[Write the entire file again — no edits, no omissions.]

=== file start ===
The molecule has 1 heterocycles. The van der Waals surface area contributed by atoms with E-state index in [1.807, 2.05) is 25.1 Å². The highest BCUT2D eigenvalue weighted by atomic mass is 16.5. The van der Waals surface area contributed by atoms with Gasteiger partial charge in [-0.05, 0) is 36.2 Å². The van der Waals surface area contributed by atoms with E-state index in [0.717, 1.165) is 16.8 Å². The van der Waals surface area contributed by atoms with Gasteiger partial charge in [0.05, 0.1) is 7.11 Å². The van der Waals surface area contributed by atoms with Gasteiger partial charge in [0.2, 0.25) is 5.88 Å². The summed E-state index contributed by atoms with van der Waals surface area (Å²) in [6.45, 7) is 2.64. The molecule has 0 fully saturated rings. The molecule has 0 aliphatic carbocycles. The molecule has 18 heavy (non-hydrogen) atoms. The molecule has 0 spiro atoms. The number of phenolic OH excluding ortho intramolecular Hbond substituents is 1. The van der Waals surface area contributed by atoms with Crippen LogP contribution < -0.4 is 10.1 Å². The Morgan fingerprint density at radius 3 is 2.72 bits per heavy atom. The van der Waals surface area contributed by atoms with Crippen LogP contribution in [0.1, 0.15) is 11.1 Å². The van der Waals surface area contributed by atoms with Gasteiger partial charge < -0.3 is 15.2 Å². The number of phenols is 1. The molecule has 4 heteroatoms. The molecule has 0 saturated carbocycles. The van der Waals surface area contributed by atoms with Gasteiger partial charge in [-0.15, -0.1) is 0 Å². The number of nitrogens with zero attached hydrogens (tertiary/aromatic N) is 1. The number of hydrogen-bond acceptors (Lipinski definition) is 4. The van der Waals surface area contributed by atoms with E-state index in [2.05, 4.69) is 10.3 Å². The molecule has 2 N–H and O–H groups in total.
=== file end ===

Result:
The molecule has 1 heterocycles. The van der Waals surface area contributed by atoms with E-state index in [1.807, 2.05) is 25.1 Å². The highest BCUT2D eigenvalue weighted by atomic mass is 16.5. The van der Waals surface area contributed by atoms with Gasteiger partial charge in [-0.05, 0) is 36.2 Å². The van der Waals surface area contributed by atoms with E-state index in [0.717, 1.165) is 16.8 Å². The van der Waals surface area contributed by atoms with Gasteiger partial charge in [0.05, 0.1) is 7.11 Å². The van der Waals surface area contributed by atoms with Gasteiger partial charge in [0.2, 0.25) is 5.88 Å². The summed E-state index contributed by atoms with van der Waals surface area (Å²) in [6.45, 7) is 2.64. The molecule has 0 fully saturated rings. The molecule has 0 aliphatic carbocycles. The molecule has 18 heavy (non-hydrogen) atoms. The molecule has 0 spiro atoms. The number of phenolic OH excluding ortho intramolecular Hbond substituents is 1. The van der Waals surface area contributed by atoms with Crippen LogP contribution < -0.4 is 10.1 Å². The Morgan fingerprint density at radius 3 is 2.72 bits per heavy atom. The van der Waals surface area contributed by atoms with Crippen LogP contribution in [0.1, 0.15) is 11.1 Å². The van der Waals surface area contributed by atoms with Gasteiger partial charge < -0.3 is 15.2 Å². The number of phenols is 1. The molecule has 4 heteroatoms. The molecule has 0 saturated carbocycles. The van der Waals surface area contributed by atoms with Gasteiger partial charge in [-0.15, -0.1) is 0 Å². The number of nitrogens with zero attached hydrogens (tertiary/aromatic N) is 1. The number of hydrogen-bond acceptors (Lipinski definition) is 4. The van der Waals surface area contributed by atoms with E-state index in [2.05, 4.69) is 10.3 Å². The molecule has 2 N–H and O–H groups in total.